To suggest that movies are voyeuristic is like calling Ronald Reagan a Republican.
I’m no fan of film-student idol David Lynch. He creates quirky, dazzling images well enough, but he’s a lazy writer. He lacks the discipline required to sit alone in a room for weeks and months at a time, facing a computer screen and inventing a coherent story, populated by characters worth caring about, that sustains an audience’s attention for a hundred minutes, which I regard to be the proper length for a movie (most pictures—including Lynch’s–are too freakin’ long).
I judge artists, however, not by their worst or even their average but their best work.
Alfred Hitchcock directed some timeless, eternal pictures, but also no small collection of turkeys. A train wreck like, say, Topaz or a Frenzy in no way diminishes the genius of a North by Northwest or Rear Window.
My favorite (or least loathed) Lynch movie is Blue Velvet.
I’m particularly fond of the scene where Dennis Hopper hides in a closet that has a slatted, louvered door, which allows him to peer out at the party underway without himself being seen. Here we are, the voyeurs in the audience movie theater, seated in the dark and peering through the window of the screen at Hopper’s character, himself in the dark, peering into the lives of the film’s characters.
There’s some sort of sweet parallelism there.
Over the years, however, I’ve come to view the movie screen quite differently.
David Thompson, a movie analyst and critic, writes that the movie screen “… is a window, and the trick of the medium is to let us feel we can pass through it.”
I see it still as glass, but not as a window. Instead of a window through which audiences peer at other people’s lives, the screen is a mirror in which we view reflections of our own.
Aristotle in his Poetics tells us that a dramatic narrative contains three parts: the beginning, middle, and end.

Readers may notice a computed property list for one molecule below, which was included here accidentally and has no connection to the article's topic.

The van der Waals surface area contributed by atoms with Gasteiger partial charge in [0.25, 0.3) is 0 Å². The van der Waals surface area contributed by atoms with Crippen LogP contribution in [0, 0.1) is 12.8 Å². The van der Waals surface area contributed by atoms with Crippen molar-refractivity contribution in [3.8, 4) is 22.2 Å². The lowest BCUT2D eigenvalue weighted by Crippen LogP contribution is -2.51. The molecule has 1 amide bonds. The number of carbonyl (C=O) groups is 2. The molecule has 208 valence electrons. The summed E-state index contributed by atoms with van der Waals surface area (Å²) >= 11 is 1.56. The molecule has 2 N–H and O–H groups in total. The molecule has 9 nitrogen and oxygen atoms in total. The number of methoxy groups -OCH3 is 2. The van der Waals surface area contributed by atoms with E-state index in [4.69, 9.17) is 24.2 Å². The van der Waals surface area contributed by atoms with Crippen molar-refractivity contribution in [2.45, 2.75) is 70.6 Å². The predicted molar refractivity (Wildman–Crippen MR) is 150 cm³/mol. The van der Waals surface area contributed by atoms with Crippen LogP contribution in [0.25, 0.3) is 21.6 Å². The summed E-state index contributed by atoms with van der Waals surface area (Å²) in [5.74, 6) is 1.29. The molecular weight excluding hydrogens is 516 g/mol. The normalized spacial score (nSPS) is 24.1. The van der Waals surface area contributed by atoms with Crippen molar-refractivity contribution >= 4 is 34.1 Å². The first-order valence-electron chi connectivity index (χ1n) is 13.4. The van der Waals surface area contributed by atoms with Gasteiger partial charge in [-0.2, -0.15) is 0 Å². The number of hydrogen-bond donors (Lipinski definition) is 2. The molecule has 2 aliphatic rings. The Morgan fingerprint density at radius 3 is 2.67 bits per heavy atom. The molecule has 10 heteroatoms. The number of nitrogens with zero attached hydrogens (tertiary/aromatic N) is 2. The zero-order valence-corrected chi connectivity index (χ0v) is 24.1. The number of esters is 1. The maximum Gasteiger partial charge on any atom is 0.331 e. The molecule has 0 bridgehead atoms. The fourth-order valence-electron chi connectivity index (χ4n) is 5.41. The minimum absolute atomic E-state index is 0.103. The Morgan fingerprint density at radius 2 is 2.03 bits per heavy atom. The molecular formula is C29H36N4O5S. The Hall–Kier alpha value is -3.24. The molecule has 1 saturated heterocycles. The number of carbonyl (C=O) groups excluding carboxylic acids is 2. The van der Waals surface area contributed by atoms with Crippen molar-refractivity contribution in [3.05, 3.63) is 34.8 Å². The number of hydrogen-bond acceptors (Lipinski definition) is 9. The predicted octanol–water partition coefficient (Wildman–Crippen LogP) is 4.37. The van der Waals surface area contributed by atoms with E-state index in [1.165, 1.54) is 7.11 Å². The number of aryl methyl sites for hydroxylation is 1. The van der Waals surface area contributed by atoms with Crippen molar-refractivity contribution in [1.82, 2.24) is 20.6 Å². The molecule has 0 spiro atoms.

There parts are not equal in size. The first is quick and short. The big part is the middle. The end is the shortest part of all.
I’ve said it before: this is an idealized, romanticized model of a human life, with its relatively brief beginning in childhood, then the big middle which represents full-tilt adulthood, and then, again ideally, the quickest part of all: the end. When the time comes, do you want your life to end quickly, or would you like to spend years on resuscitators while connected to a Gordian’s knot of tangled intravenous tubes?
That is why I argue that every well-constructed dramatic narrative is a model of a human life.
Whose life? The life of the writer who created it. That is why I hold that art is autobiography.
That’s why writers, instead of trying to figure out the so-called market, simply tell their own personal stories.
Richard Walter is a novelist and author of best-selling fiction and nonfiction, celebrated storytelling educator, screenwriter, script consultant, lecturer and recently retired Professor and Associate and Interim Dean of the UCLA School of Theater, Film and Television where, for more than forty years, he chaired the graduate program in screenwriting. He has written scripts for the major studios and television networks, including the earliest drafts of American Graffiti; lectured on screenwriting and storytelling and conducted master classes throughout North America as well as London, Paris, Jerusalem, Madrid, Rio de Janeiro, Mexico City, Beijing, Shanghai, Sydney and Hong Kong.
He is also a pop culture commentator, blogger and media pundit who has made numerous appearances on The Today Show, The O’Reilly Factor, Hardball with Chris Matthews, ABC Primetime, Scarborough Country and CBS News Nightwatch, among many other high-profile national television programs. More than a hundred newspaper and magazine articles have been published about him and the program he directed at UCLA. For more information and to sign up for his newsletter, visit www.richardwalter.com. Contact Professor Walter at email@example.com.
©Richard Walter 2019